One in three UK millennials will never own a home

It’s not just millennials. A large section of Generation X, usually from poorer backgrounds, haven’t and now can’t buy a home of their own. Me included.

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3 responses to “One in three UK millennials will never own a home

  1. Photobooth Journal 20/04/2018 at 6:53 am

    Australia used to be 15 to 20 years behind the UK in social trends. Now we are in lockstep with you, sadly in all the negatives. Home ownership rates have plummeted here, too, and it also looks very bad for millenials and x-ers. At least in the UK there are robust protections for renters. Not here. Oh, wait. Don’t tell me! Your politicians are eroding those rights as fast as they are eroding the NHS. I wouldn’t be at all surprised if that were true. I hope it isn’t.

    • Darrin Nightingale 20/04/2018 at 7:35 am

      The housing market in this country is brutal. There is no “robust protection for renters” in this country. Private renters are exploited at every level. A parliamentary bill to ensure that property should be fit for human habitation was voted down by the Conservative Government (many of whom are landlords) because it presents too much of a financial burden to landlords. Systematic policy decisions by successive governments have turned council housing into crisis housing. If you can get a council property at all you have certain rights (that have been and are being eroded) but private sector is the wild west. Finding a property that is secure and affordable is very difficult. In most cases you have to pay an agent to get access to a property. They will do all kinds of background checks on you. There are no checks on landlords of any kind. You have to pay the agent a fee. Then you pay a deposit of a months rent, and a months rent in advance. Then pay “market” rent. On a £1500 a month 2 bedroom flat, that’s be the best part of £3500, up front. Plus moving fees. I know one couple who had their rent put up 40% over night. They had been in the property for a while with little or no increase. The new landlord wanted to bring this property in line with other property they owned. The couple moved on because they couldn’t afford the increase. Tenancies are short term for the most part which means you have to move frequently. There is also annual rent increases, plus addition renewal fees from the agent for increasing your rent “as standard”. The other thing is rents are so high that it leaves nothing to save. This impacts your ability to buy. The last property we rented was sold by the landlord for just over £500000. Building societies are demanding 30% deposits. That means you would need to find a deposit of £150000. In the end people survive but are unable to thrive. 🙂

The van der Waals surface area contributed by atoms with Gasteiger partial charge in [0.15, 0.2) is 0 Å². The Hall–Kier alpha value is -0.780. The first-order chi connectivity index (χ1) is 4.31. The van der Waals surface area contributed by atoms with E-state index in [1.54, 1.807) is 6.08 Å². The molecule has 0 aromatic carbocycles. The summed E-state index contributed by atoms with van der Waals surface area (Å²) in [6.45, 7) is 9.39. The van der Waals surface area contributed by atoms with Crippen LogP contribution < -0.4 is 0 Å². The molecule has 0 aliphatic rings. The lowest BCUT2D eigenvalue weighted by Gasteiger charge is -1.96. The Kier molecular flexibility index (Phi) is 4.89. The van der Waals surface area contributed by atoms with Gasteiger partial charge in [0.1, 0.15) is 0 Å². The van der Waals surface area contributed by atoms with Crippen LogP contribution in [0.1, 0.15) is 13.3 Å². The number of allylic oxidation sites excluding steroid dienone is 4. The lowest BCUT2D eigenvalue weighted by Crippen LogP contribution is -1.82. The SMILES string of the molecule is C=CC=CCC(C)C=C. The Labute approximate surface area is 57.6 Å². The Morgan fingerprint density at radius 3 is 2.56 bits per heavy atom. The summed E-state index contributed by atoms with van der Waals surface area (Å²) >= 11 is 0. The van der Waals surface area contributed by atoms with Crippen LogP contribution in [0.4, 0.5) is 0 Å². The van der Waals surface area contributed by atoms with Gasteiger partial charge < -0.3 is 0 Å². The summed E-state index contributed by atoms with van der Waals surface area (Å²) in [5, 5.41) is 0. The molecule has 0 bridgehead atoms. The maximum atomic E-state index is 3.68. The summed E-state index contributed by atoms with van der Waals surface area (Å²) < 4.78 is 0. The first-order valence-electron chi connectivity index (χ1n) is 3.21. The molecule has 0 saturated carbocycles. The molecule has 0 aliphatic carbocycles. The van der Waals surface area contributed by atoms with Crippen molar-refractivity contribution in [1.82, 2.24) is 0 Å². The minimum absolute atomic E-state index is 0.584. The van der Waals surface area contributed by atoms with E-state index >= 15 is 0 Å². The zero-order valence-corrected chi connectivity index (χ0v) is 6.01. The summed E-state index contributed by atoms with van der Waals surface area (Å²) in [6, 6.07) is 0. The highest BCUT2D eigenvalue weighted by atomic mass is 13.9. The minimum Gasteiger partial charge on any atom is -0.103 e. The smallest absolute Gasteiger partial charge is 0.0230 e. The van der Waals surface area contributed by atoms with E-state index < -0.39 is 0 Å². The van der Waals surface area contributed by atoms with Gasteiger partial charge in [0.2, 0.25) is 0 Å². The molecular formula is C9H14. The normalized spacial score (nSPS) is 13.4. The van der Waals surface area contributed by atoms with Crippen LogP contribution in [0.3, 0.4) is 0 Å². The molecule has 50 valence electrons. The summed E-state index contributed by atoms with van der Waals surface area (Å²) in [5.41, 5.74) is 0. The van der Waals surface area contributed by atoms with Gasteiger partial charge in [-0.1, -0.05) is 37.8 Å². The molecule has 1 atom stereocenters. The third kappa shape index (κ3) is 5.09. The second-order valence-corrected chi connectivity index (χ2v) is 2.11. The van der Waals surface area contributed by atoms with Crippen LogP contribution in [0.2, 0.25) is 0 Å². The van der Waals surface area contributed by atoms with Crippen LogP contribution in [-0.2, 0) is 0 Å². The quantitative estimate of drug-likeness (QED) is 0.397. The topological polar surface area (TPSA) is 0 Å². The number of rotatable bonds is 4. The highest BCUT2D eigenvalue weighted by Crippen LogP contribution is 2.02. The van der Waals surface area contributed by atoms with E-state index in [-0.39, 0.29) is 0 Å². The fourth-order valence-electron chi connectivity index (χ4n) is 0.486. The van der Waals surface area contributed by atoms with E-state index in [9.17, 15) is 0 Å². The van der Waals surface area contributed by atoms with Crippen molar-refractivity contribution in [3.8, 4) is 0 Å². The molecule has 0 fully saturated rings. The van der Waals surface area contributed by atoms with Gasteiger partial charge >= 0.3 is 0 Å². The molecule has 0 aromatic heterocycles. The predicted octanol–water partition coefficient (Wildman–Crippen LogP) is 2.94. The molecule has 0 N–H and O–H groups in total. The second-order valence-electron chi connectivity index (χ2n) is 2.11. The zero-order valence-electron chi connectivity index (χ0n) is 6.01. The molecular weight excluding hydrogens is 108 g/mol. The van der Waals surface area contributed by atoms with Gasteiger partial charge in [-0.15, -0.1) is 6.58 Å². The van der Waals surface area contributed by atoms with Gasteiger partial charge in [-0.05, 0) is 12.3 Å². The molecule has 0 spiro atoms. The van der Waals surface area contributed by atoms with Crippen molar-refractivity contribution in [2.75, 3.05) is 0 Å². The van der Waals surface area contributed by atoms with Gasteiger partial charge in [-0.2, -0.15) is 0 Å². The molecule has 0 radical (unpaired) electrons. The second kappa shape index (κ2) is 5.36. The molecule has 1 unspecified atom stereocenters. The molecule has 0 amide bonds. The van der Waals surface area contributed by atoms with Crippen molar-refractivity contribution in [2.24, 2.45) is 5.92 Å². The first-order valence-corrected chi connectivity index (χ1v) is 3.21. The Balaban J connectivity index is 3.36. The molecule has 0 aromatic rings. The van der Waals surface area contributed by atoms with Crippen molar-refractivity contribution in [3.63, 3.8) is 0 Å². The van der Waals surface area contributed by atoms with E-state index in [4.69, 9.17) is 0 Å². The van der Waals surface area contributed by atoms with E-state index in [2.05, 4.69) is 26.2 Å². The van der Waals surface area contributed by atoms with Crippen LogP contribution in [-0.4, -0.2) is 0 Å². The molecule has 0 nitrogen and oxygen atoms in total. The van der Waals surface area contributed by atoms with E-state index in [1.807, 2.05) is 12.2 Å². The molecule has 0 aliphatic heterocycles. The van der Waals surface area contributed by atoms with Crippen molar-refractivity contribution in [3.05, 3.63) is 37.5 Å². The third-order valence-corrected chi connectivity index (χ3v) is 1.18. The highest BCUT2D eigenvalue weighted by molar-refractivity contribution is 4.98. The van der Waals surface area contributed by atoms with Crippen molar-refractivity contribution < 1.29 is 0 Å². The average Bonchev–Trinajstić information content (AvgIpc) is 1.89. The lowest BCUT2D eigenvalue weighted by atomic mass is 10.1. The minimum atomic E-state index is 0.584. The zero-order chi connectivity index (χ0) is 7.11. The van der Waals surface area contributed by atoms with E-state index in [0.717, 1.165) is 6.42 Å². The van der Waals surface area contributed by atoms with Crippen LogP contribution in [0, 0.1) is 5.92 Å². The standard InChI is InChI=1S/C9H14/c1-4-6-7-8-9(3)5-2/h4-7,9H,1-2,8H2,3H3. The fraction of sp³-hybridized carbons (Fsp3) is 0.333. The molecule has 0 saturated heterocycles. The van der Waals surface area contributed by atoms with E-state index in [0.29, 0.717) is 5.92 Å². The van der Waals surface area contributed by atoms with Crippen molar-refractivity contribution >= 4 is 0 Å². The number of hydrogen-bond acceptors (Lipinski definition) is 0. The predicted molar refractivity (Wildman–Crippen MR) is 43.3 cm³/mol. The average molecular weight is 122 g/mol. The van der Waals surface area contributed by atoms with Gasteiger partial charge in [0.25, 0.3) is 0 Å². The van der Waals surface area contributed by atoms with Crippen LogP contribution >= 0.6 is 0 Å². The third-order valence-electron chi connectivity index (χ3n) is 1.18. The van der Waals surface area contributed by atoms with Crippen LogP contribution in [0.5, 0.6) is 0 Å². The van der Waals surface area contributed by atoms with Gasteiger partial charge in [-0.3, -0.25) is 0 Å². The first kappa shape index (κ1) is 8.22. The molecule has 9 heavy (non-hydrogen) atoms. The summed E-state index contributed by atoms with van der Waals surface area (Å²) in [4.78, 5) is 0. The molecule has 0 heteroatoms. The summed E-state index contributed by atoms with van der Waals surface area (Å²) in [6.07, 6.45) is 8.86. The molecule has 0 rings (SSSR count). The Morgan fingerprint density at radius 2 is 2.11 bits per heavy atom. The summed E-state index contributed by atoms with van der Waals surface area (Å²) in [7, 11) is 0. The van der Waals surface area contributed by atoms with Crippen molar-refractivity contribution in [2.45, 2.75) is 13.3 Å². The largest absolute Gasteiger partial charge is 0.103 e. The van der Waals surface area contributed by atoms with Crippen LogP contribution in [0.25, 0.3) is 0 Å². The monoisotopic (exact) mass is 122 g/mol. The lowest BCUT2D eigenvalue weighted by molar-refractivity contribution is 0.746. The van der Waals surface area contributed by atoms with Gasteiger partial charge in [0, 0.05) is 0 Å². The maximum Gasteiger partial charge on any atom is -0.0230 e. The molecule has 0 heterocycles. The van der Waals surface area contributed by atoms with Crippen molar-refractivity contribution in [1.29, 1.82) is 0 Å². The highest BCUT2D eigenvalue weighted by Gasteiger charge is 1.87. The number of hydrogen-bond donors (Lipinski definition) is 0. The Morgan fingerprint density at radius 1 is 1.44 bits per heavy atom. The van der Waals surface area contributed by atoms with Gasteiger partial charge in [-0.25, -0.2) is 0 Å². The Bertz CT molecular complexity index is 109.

• Photobooth Journal 20/04/2018 at 7:46 am

        Thanks for the expansive reply, Darrin. I lived in London (as a border) and Leicestershire as a renter but only for two years. In the late eighties I was impressed with the tenancy rights compared to Australia but it sounds like things have changed a LOT since then. All my friends had long leases of at least five years. One had been in her flat for a while and due to the date she moved in, had fixed rent for the foreseeable future. Another was paid to leave a property she had been in for ten years. It was enough to allow her to buy her own flat. Our politicians let us down again and again. Is democracy really any better than a communist or any other type of regime? I doubt it more and more. Corruption and self interest trumps community welfare in most countries and in most systems, it seems.

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